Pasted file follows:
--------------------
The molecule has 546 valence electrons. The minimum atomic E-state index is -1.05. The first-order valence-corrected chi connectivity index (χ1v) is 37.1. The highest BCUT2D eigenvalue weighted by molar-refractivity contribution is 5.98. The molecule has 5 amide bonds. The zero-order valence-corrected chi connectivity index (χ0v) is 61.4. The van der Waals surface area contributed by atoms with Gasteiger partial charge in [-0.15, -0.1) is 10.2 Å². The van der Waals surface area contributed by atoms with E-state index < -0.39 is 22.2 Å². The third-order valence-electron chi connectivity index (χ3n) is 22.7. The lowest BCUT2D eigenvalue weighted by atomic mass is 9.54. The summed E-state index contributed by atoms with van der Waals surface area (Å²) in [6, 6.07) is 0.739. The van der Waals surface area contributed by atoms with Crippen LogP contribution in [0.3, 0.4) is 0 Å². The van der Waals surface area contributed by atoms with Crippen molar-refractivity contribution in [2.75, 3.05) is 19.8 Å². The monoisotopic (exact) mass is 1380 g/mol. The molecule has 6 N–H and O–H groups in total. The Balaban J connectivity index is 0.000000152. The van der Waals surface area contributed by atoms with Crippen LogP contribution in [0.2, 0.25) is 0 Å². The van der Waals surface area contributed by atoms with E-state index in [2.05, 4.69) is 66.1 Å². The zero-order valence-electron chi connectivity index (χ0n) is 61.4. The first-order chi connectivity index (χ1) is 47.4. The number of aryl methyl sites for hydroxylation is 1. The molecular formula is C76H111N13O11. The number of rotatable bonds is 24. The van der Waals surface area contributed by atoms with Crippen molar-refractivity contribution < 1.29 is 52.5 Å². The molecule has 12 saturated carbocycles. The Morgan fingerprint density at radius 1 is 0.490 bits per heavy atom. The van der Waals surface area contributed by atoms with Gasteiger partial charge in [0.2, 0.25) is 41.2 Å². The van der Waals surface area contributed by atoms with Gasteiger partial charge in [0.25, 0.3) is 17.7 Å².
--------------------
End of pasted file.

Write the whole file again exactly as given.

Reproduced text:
The molecule has 546 valence electrons. The minimum atomic E-state index is -1.05. The first-order valence-corrected chi connectivity index (χ1v) is 37.1. The highest BCUT2D eigenvalue weighted by molar-refractivity contribution is 5.98. The molecule has 5 amide bonds. The zero-order valence-corrected chi connectivity index (χ0v) is 61.4. The van der Waals surface area contributed by atoms with Gasteiger partial charge in [-0.15, -0.1) is 10.2 Å². The van der Waals surface area contributed by atoms with E-state index < -0.39 is 22.2 Å². The third-order valence-electron chi connectivity index (χ3n) is 22.7. The lowest BCUT2D eigenvalue weighted by atomic mass is 9.54. The summed E-state index contributed by atoms with van der Waals surface area (Å²) in [6, 6.07) is 0.739. The van der Waals surface area contributed by atoms with Crippen LogP contribution in [0.3, 0.4) is 0 Å². The van der Waals surface area contributed by atoms with Crippen molar-refractivity contribution in [2.75, 3.05) is 19.8 Å². The monoisotopic (exact) mass is 1380 g/mol. The molecule has 6 N–H and O–H groups in total. The Balaban J connectivity index is 0.000000152. The van der Waals surface area contributed by atoms with Crippen LogP contribution in [0.2, 0.25) is 0 Å². The van der Waals surface area contributed by atoms with E-state index in [2.05, 4.69) is 66.1 Å². The zero-order valence-electron chi connectivity index (χ0n) is 61.4. The first-order chi connectivity index (χ1) is 47.4. The number of aryl methyl sites for hydroxylation is 1. The molecular formula is C76H111N13O11. The number of rotatable bonds is 24. The van der Waals surface area contributed by atoms with Crippen molar-refractivity contribution < 1.29 is 52.5 Å². The molecule has 12 saturated carbocycles. The Morgan fingerprint density at radius 1 is 0.490 bits per heavy atom. The van der Waals surface area contributed by atoms with Gasteiger partial charge in [0.2, 0.25) is 41.2 Å². The van der Waals surface area contributed by atoms with Gasteiger partial charge in [0.25, 0.3) is 17.7 Å².